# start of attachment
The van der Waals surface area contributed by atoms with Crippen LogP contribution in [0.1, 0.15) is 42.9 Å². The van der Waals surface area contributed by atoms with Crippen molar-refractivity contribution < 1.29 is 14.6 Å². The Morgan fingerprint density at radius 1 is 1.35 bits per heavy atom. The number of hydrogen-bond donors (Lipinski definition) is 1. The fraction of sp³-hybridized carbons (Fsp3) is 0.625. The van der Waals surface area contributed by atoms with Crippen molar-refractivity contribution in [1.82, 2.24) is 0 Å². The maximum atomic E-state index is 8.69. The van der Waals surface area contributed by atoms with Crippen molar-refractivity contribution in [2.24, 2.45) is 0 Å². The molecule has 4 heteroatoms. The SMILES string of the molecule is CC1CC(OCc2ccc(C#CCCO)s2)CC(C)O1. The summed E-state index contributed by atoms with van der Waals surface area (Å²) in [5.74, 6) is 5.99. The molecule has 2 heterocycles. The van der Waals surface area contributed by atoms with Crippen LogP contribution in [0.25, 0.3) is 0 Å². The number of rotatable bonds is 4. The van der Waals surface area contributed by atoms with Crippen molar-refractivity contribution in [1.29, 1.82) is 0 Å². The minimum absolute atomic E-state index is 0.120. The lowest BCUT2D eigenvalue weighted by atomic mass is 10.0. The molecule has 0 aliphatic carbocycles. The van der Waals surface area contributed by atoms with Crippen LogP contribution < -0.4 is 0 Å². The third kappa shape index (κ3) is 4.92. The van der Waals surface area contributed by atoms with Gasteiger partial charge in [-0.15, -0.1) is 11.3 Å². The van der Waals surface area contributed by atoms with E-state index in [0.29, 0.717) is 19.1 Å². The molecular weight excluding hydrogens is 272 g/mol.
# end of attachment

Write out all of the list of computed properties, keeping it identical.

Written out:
The van der Waals surface area contributed by atoms with Crippen LogP contribution in [0.1, 0.15) is 42.9 Å². The van der Waals surface area contributed by atoms with Crippen molar-refractivity contribution < 1.29 is 14.6 Å². The Morgan fingerprint density at radius 1 is 1.35 bits per heavy atom. The number of hydrogen-bond donors (Lipinski definition) is 1. The fraction of sp³-hybridized carbons (Fsp3) is 0.625. The van der Waals surface area contributed by atoms with Crippen molar-refractivity contribution in [1.82, 2.24) is 0 Å². The maximum atomic E-state index is 8.69. The van der Waals surface area contributed by atoms with Crippen molar-refractivity contribution in [2.24, 2.45) is 0 Å². The molecule has 4 heteroatoms. The SMILES string of the molecule is CC1CC(OCc2ccc(C#CCCO)s2)CC(C)O1. The summed E-state index contributed by atoms with van der Waals surface area (Å²) in [5.74, 6) is 5.99. The molecule has 2 heterocycles. The van der Waals surface area contributed by atoms with Crippen LogP contribution in [0.25, 0.3) is 0 Å². The number of rotatable bonds is 4. The van der Waals surface area contributed by atoms with Crippen molar-refractivity contribution in [1.29, 1.82) is 0 Å². The minimum absolute atomic E-state index is 0.120. The lowest BCUT2D eigenvalue weighted by atomic mass is 10.0. The molecule has 0 aliphatic carbocycles. The van der Waals surface area contributed by atoms with Crippen LogP contribution < -0.4 is 0 Å². The third kappa shape index (κ3) is 4.92. The van der Waals surface area contributed by atoms with Gasteiger partial charge in [-0.15, -0.1) is 11.3 Å². The van der Waals surface area contributed by atoms with E-state index in [0.29, 0.717) is 19.1 Å². The molecular weight excluding hydrogens is 272 g/mol.